A Storm moon is, according to weather folklore, the moon which occurs in March during shifting weather patterns in the northern hemisphere.
This is the month when Spring finally arrives, around the time of the Equinox, and we see new life begin to spring forth. As the Wheel of the Year turns once more, heavy rains and gray skies abound — the earth is being showered with the life-giving water it needs to have a fertile and healthy growing season. This is also a time of equal parts light and darkness, and so a time of balance.
- Colors: Green, yellow, light purple
- Gemstones: Bloodstone, aquamarine
- Trees: Dogwood, honeysuckle
- Gods: Isis, the Morrighan, Artemis, Cybele
- Herbs: High John, pennyroyal, wood betony, apple blossom
- Element: Water
Use this month for magical workings related to rebirth and regrowth. New life is blooming during this phase of the moon, as is prosperity and fertility.
More March moon lore:
As the temperature begins to warm and the ground begins to thaw, earthworm casts appear, heralding the return of the robins. The more northern Native American tribes knew this Moon as the Full Crow Moon, when the cawing of crows signaled the end of winter; or the Full Crust Moon, because the snow cover becomes crusted from thawing by day and freezing at night.
The Full Sap Moon, marking the time of tapping maple trees, is another variation. To the settlers, it was also known as the Lenten Moon, and was considered to be the last full Moon of winter.
It is also called seed moon, moon of winds, crow moon, moon of the snow-blind, and Full Worm Moon.
The lunar eclipse is the symbol of the Crone, also called Hecate, Hel, Mother Hulda, the Snow Queen, Bone Mother, Demeter (when searching for Persephone and the earth’s vegetation dies) and Sekhmet. It is significant that the eclipse does not related to the Crone as Lady of Wisdom, who is part of the Crone image with the waning crescent-moon part of the lunar cycle, but focuses on the Lady as Passage. Now is a fine time for Dark magic and Sidhe magic.
The Lady as Passage offers transit between the worlds to Otherworld and the Sidhe, and her moon is the best time for magic involving Other People, or for seeking a companion from the Otherworld.
This lunar event additionally provides a person with the opportunity of drawing the subconscious, intuitive mind, which draws upon the Goddess as Transformer. She is the Dark Lady of the subconscious, intuitive mind, who then transforms the practitioner’s innate desire/will into reality as She Herself changes into the Mother. She gives birth to your desire in a ritual or meditation.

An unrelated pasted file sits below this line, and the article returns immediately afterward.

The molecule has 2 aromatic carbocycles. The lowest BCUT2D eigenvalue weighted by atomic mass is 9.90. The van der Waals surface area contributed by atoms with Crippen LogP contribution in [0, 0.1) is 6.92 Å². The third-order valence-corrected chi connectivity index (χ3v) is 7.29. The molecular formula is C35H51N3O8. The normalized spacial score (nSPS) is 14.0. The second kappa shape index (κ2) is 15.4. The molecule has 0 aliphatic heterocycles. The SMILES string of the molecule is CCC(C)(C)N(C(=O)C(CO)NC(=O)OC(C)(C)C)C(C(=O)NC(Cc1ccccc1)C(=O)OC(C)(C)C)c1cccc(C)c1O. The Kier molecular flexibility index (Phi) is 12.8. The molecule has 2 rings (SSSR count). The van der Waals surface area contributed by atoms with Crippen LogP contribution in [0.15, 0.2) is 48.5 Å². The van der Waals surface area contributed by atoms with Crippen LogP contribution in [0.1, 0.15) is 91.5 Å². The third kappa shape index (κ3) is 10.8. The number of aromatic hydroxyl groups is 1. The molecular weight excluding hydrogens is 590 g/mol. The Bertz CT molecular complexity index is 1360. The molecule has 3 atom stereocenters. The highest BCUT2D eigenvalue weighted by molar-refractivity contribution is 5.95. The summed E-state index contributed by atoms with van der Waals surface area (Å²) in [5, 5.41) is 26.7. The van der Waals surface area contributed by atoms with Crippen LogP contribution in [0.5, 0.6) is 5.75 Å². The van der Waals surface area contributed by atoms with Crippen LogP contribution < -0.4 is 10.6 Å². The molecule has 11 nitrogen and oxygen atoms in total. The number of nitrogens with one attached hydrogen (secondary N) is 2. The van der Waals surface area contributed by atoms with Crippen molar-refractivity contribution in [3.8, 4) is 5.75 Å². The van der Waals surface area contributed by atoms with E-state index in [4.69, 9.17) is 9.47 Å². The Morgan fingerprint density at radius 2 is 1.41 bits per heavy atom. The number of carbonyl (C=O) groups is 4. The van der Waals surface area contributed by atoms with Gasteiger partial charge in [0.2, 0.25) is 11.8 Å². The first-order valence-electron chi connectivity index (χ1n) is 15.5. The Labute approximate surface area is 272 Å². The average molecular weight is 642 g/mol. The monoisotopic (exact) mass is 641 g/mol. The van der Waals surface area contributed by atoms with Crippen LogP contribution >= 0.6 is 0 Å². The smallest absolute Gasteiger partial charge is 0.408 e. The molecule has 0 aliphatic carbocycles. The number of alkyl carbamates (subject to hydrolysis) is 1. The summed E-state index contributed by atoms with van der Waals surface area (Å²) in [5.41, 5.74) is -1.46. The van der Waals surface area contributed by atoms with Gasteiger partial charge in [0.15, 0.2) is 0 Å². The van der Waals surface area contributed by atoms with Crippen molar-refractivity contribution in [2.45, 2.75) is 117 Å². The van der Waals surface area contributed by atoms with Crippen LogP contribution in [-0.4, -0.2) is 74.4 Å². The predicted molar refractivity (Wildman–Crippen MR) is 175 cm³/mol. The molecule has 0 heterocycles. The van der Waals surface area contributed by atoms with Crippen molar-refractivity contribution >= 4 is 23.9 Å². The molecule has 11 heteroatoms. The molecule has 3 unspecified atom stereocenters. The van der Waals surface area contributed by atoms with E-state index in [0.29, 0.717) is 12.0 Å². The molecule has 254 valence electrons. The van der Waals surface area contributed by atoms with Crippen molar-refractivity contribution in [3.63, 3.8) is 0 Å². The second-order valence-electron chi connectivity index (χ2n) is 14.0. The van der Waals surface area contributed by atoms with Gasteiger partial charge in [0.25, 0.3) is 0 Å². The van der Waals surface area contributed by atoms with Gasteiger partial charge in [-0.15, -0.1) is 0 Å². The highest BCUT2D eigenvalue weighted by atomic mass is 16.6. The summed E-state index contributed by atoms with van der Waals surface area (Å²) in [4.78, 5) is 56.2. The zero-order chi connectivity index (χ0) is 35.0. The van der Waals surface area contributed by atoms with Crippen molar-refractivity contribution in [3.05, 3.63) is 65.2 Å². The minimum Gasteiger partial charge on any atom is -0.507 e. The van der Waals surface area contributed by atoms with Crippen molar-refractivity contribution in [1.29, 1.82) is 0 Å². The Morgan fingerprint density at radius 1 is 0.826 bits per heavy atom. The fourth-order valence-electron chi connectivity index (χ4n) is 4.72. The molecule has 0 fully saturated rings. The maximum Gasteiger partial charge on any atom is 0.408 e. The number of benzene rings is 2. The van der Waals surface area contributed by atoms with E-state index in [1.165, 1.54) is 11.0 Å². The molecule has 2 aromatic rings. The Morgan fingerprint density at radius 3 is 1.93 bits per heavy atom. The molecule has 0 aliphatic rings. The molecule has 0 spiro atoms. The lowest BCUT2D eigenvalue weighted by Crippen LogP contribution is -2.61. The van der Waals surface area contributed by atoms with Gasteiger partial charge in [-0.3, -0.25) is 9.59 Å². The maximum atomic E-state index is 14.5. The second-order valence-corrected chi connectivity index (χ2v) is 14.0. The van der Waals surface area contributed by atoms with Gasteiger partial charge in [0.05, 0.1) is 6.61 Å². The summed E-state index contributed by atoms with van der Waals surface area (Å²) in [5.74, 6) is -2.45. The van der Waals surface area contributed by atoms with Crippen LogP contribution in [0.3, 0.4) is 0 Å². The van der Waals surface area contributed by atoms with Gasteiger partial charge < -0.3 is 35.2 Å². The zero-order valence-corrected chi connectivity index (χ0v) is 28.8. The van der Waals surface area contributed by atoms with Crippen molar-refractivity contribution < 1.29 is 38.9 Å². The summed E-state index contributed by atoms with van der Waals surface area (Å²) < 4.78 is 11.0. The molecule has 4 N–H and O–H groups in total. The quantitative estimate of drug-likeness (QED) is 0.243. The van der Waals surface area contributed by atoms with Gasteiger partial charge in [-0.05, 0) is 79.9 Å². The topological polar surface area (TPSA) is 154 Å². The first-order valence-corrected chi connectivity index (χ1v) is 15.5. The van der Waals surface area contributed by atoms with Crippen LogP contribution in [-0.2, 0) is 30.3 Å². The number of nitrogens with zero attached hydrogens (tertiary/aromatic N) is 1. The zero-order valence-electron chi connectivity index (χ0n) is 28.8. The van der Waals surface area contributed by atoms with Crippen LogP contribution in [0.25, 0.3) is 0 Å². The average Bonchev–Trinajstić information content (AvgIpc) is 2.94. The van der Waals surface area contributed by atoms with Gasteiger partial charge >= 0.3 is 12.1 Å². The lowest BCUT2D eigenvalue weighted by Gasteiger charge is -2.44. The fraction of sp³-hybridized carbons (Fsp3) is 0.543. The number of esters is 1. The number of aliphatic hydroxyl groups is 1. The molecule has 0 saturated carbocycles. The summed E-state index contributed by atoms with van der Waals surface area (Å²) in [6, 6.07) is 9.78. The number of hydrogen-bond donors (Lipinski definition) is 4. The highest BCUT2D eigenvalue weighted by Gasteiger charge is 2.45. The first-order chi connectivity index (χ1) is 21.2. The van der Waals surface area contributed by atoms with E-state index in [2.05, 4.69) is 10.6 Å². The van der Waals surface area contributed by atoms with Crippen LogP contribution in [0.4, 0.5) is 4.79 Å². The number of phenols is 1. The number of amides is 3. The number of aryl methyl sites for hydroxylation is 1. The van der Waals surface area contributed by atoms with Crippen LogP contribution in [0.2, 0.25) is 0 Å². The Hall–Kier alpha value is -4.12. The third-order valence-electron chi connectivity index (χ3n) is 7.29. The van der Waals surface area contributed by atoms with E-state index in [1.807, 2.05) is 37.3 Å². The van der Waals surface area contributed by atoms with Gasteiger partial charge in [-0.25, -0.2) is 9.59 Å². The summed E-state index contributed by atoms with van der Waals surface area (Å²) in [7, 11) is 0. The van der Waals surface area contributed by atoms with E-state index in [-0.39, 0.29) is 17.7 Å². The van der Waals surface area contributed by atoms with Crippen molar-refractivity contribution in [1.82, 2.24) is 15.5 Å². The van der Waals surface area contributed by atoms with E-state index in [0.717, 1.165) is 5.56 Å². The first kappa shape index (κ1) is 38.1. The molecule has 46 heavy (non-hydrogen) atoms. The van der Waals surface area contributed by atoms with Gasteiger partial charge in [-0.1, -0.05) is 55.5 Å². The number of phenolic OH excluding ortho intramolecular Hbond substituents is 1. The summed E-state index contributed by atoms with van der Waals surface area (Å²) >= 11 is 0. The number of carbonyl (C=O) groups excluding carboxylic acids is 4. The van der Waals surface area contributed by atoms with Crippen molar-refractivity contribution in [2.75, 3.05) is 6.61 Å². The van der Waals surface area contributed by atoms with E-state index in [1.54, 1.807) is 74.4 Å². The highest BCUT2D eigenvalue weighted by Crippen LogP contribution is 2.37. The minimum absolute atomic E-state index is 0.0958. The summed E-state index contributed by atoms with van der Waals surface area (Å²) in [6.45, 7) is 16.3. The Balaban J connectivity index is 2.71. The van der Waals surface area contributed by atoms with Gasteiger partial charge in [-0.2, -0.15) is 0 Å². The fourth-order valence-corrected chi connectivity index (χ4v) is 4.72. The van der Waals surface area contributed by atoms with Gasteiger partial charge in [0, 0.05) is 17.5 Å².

You focus on what it is you want, and as the Moon passes into darkness, envision the desire being gathered by the Crone, then passed into the arms of the Maiden as the sliver of Moon appears heralding the ending of the eclipse, and brought into manifestation by the Mother as the Moon is finally revealed.
From: Green Witchcraft II
The full moon in February is known as the Quickening moon, it marks the official end of winter, and the quickening, the renewal of all things. While the skies are still gray, and the weather is cold, beneath the surface life begins to secretly stir.
This moon phase is a time of abundance, ripening and completeness, heavy with fertility and female divinity. It is a time when the potential of all things begins to stir towards birth in spring, a time to work on our own inner power and confront personal truths in preparation for birth. This moon sheds enough light to help us see into our darkness, so that our energy can make its way to the surface to prepare for growth and healing.
This is the season of Imbolc, the days when we know that if we can just hold on for a few more weeks, we might get lucky and see little green shoots peeking out through the snow and slush.
- Colors: Purple and blue
- Gemstones: Rose quartz, amethyst, jasper
- Trees: Rowan, Myrtle
- Gods: Brighid, Aphrodite, Juno, Mars
- Herbs: Hyssop, sage, myrrh
- Element: Fire
The word Quickening is also used to describe the first moment in pregnancy when a woman feels the movements of her baby. So too, this a time when new life is beginning, but still lies dormant. Pregnant animals, due in the spring, begin to feel the quickening of their unborn young. The earth itself is quickening, as seeds and bulbs far beneath the soil begin their journey towards the light. We know these things are coming — and we know also that this is a good month to make plans for the future. We can dream and hope, and set goals for ourselves. Accept responsibility for mistakes you’ve made in the past, and move on.
Magical workings this month should focus on personal achievements and advancement. This is an excellent time for fertility and childbirth spells.
From various sources